This is where relocation symbols come into play. These symbols are like clues in a treasure hunt, guiding the linker on how to resolve each variable or function. When an object file depends on these relocation symbols to find its references, we call this a symbolic reference. It's a bit like saying, "I know what I need, but I need some help finding out where it is."

So, in the linking phase, it's not just about bringing parts together; it's about ensuring they communicate and connect correctly, setting the stage for the final, runnable program.

Symbolic reference vs relocation symbol

Static vs Dynamic Libraries: The Final Touch in Linking

Once our linker has masterfully assembled all the pieces into a single executable, it's time for the grand resolution. Imagine this part as the final polish on a newly built sculpture. Here's where the magic of static and dynamic libraries comes into play.

First, let's talk about static libraries. These are like loyal friends who are always there for you. When the linker encounters references to static libraries, it resolves them completely, integrating their code directly into the executable. It's a bit like embedding all the ingredients into the cake before baking.

Dynamic libraries, on the other hand, are the social butterflies of the library world. They don't get fully resolved in the executable. Instead, they remain as symbolic references, akin to placeholders. Why? Because, unlike static libraries, dynamic libraries are loaded into memory just once, and this happens when the executable is run. It's like calling a friend to join the party at the right moment. These libraries are 'shared' across different programs, hence the name.

Sample of resolutions

Now, to bring our compiled code to life with gcc, here's what we do:

[rsgbengi@kaysel] gcc test.c
[rsgbengi@kaysel] file a.out 
a.out: ELF 64-bit LSB executable, x86-64, version 1 (SYSV), dynamically linked, interpreter /lib64/, BuildID[sha1]=e10050d173339c7473395a453a2a90fd6fa868a9, for GNU/Linux 3.2.0, not stripped

And there it is: a.out, our ELF 64-bit LSB executable, dynamically linked and ready for action. By default, gcc names the output a.out, but if you're feeling creative, you can give it a custom name using the -o flag.

Let's decode the identity of a.out:

  • ELF and LSB: Just as in the assembly phase, these terms describe the format and data ordering of our executable.
  • Executable: It's no longer just relocatable; now, it's a full-fledged executable, ready to run.
  • Dynamically linked: This means our executable is using those dynamic, social libraries.
  • Interpreter: The dynamic linker steps in here, resolving memory addresses of functions and variables from the dynamic library.
  • Not stripped: The binary retains symbols, which are like helpful notes, making debugging and understanding the executable easier.

Symbols: The Compiler's Glossary

In the world of programming, 'symbols' are like the nicknames that a compiler gives to various functions and variables after it's done compiling the code. They're not just names, though. These symbols are intricately linked to their corresponding data and binary code, forming a crucial part of the program's DNA.

Imagine you've written some C code. Now, to see these symbols in action, we can use a tool like radare2, a Swiss Army knife for reverse engineering. We'll explore radare2 more in future articles, but for now, here's a sneak peek:

rardare2 test
Symbols of the executable

Alternatively, for a more traditional route, we can turn to the Linux readelf command. This handy tool lets us peek into the symbol universe of our compiled code. Here's how it works:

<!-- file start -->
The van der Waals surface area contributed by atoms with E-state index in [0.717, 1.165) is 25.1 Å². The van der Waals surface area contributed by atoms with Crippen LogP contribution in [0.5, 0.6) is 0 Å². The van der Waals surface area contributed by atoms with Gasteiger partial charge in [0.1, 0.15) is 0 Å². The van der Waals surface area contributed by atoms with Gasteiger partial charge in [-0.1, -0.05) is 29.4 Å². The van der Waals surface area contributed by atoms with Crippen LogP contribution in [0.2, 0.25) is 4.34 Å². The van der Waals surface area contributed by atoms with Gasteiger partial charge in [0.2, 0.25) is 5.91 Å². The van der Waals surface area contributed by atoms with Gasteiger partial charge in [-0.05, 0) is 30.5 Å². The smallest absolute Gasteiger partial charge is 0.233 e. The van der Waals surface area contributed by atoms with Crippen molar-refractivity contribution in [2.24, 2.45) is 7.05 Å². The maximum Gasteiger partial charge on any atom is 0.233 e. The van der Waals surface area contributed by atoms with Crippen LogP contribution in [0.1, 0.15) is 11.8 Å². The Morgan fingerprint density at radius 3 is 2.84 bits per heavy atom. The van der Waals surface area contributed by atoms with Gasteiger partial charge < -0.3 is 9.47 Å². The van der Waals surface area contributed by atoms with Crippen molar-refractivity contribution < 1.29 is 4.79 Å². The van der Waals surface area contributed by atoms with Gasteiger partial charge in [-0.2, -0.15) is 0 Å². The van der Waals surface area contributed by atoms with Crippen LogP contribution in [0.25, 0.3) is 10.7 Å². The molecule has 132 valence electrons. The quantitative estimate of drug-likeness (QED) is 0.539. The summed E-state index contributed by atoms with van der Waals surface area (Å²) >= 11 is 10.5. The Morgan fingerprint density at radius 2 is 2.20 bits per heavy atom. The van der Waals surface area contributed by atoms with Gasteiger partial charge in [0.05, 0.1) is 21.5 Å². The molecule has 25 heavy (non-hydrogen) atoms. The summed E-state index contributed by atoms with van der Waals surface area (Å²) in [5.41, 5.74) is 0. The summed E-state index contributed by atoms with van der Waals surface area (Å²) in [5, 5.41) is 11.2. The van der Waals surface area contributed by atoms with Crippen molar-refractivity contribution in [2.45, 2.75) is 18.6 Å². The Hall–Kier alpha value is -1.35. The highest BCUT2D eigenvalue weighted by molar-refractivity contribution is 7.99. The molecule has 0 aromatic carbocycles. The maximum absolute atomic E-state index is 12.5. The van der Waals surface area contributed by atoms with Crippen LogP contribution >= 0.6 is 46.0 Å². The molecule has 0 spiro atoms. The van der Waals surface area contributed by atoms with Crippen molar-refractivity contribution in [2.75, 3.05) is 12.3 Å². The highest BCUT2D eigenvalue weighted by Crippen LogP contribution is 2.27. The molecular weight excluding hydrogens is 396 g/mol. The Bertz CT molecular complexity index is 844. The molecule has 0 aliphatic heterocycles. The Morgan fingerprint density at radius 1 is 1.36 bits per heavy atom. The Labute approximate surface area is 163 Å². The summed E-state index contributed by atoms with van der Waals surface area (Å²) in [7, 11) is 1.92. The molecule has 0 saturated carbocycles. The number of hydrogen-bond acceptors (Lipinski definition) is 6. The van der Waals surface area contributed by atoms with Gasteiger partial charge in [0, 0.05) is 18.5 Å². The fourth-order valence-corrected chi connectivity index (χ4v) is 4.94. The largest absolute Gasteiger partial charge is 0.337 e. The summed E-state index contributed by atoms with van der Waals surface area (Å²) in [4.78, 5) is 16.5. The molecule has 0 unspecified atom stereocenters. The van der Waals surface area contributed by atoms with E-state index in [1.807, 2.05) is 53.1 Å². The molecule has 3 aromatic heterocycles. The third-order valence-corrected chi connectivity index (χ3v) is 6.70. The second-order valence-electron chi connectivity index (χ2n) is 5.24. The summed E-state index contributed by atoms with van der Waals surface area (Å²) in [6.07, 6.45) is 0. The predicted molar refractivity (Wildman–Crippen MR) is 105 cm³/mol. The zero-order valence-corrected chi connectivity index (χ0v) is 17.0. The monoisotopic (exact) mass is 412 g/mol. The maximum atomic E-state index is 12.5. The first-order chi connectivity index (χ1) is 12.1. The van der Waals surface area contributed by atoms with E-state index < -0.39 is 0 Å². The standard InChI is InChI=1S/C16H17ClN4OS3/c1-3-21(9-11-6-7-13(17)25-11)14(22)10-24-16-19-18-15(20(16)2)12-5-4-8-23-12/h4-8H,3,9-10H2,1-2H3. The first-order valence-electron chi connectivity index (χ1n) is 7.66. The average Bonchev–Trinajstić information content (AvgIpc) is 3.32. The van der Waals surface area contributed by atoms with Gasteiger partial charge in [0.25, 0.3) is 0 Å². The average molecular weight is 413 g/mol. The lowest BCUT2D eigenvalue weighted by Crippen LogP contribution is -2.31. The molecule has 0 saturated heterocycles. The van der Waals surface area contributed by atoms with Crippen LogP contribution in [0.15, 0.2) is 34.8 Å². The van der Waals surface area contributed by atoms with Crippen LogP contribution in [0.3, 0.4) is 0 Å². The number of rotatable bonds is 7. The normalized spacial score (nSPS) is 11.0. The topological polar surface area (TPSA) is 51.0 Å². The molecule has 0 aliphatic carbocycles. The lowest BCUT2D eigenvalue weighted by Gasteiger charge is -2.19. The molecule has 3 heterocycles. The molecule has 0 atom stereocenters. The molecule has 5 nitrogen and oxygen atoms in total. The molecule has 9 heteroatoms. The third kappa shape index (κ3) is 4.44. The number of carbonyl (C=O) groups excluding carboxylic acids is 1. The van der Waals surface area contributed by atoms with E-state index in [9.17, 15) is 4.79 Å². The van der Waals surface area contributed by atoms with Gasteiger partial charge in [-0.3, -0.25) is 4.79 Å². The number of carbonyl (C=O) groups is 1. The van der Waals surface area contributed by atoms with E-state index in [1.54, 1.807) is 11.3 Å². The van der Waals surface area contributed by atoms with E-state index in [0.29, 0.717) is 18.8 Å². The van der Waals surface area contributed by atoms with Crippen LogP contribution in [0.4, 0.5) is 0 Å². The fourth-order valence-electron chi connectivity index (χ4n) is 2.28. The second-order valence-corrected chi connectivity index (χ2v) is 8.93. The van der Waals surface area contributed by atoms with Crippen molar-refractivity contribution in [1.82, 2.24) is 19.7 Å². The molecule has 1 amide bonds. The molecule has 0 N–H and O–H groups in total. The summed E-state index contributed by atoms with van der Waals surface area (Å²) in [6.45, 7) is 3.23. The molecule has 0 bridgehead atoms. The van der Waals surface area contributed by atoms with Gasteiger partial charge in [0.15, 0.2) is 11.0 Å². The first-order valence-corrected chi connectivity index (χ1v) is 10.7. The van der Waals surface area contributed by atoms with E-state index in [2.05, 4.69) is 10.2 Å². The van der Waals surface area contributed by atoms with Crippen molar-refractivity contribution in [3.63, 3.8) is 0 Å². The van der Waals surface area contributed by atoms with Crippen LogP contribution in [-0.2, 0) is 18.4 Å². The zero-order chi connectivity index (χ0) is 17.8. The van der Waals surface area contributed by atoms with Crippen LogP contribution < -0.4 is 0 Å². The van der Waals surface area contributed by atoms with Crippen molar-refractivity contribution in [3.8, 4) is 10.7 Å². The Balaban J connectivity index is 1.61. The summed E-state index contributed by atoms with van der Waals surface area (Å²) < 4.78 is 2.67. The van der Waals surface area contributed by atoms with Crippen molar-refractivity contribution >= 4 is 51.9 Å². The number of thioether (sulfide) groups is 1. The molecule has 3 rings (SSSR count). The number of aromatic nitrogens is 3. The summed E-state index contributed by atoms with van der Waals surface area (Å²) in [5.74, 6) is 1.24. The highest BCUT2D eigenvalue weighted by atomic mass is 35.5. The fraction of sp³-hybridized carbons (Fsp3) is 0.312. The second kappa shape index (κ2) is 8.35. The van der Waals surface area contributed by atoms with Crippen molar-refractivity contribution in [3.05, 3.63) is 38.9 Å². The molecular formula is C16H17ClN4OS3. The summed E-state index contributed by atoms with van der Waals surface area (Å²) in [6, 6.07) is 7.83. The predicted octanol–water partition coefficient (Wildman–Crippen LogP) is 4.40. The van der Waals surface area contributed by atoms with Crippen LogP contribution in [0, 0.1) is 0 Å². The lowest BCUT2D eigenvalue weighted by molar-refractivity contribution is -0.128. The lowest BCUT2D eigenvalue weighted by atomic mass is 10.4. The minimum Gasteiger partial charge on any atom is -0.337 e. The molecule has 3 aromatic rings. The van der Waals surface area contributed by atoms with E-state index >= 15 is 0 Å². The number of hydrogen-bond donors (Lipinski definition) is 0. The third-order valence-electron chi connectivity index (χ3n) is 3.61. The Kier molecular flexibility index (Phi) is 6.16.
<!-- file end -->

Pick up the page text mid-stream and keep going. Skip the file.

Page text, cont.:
readelf --syms test
readelf to show the symbols of the executable

Reading the output is like decoding a secret message. You'll see the main symbol, marked as a function (FUNC), and a whole list of other symbols. Some of these symbols are like mystery guests (from dynamic libraries) without established memory addresses. Others are more like permanent residents, with fixed addresses (from static libraries or the same file).

But here's a plot twist: not all symbols are crucial for the binary to function. In fact, in the shadowy world of malware, these symbols are often stripped away to make reverse engineering a headache for security experts.

Want to see how to strip symbols yourself? Just use this Linux command:

strip -s test
readelf to read the binary after removing the symbols.

After this, if you inspect the file again, you'll notice a significant part of the previous information is gone, like magic. It's now labeled as "stripped", streamlined and a bit more mysterious.

Shows that binary has been stripped of its symbols 

Conclusions: Mastering the Art of Compilation

Throughout our journey into the fascinating world of code compilation, we've unraveled the mysteries hidden behind each line of C code. From the preprocessing phase, where we set the stage with necessary functions and macros, to the intricate workings of the compilation phase, transforming our code into assembly language, we've seen how each step plays a pivotal role in bringing a program to life.

In the assembly phase, our code underwent a remarkable transformation into machine code, resulting in the creation of an object file. This phase highlighted the importance of understanding the low-level aspects of programming and how they contribute to the overall functionality of our applications.

The linking phase was the grand finale where all these compiled pieces came together. We explored the nuances of static and dynamic libraries, understanding their roles and how they impact the final executable. This phase emphasized the importance of efficient memory management and the role of linkers in resolving references to create a cohesive and runnable program.

Moreover, the exploration of symbols revealed the intricacies of how compilers reference functions and variables. We delved into tools like radare2 and readelf, providing a glimpse into the world of reverse engineering and the significance of symbols in understanding and debugging our code.

In essence, this article series has been a deep dive into the art of compilation, equipping you with the knowledge and appreciation of what goes on under the hood of C programming. As we conclude, remember that each phase of compilation is a step towards creating efficient, functional, and robust software. With these insights, you're now better prepared to navigate the complexities of programming, armed with a deeper understanding and a newfound respect for the compilation process.


Introduction - The Official Radare2 Book
The Official Radare2 Book